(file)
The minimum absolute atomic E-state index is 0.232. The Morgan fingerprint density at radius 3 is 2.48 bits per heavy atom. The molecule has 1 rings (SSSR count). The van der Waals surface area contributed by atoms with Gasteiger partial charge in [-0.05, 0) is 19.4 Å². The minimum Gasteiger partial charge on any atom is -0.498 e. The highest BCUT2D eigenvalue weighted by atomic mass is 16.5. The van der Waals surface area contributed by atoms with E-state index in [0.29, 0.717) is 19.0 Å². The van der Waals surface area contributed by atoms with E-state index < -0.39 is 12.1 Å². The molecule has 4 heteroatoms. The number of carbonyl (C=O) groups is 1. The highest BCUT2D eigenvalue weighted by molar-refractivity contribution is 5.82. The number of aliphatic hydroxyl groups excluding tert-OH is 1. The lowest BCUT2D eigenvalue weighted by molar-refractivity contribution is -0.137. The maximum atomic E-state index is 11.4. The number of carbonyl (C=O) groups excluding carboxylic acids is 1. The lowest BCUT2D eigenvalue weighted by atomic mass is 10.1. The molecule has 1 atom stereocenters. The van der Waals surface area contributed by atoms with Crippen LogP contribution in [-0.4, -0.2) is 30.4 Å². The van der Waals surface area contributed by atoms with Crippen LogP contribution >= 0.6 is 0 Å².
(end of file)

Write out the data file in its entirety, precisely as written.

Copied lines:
The minimum absolute atomic E-state index is 0.232. The Morgan fingerprint density at radius 3 is 2.48 bits per heavy atom. The molecule has 1 rings (SSSR count). The van der Waals surface area contributed by atoms with Gasteiger partial charge in [-0.05, 0) is 19.4 Å². The minimum Gasteiger partial charge on any atom is -0.498 e. The highest BCUT2D eigenvalue weighted by atomic mass is 16.5. The van der Waals surface area contributed by atoms with E-state index in [0.29, 0.717) is 19.0 Å². The van der Waals surface area contributed by atoms with E-state index < -0.39 is 12.1 Å². The molecule has 4 heteroatoms. The number of carbonyl (C=O) groups is 1. The highest BCUT2D eigenvalue weighted by molar-refractivity contribution is 5.82. The number of aliphatic hydroxyl groups excluding tert-OH is 1. The lowest BCUT2D eigenvalue weighted by molar-refractivity contribution is -0.137. The maximum atomic E-state index is 11.4. The number of carbonyl (C=O) groups excluding carboxylic acids is 1. The lowest BCUT2D eigenvalue weighted by atomic mass is 10.1. The molecule has 1 atom stereocenters. The van der Waals surface area contributed by atoms with Crippen LogP contribution in [-0.4, -0.2) is 30.4 Å². The van der Waals surface area contributed by atoms with Crippen LogP contribution >= 0.6 is 0 Å².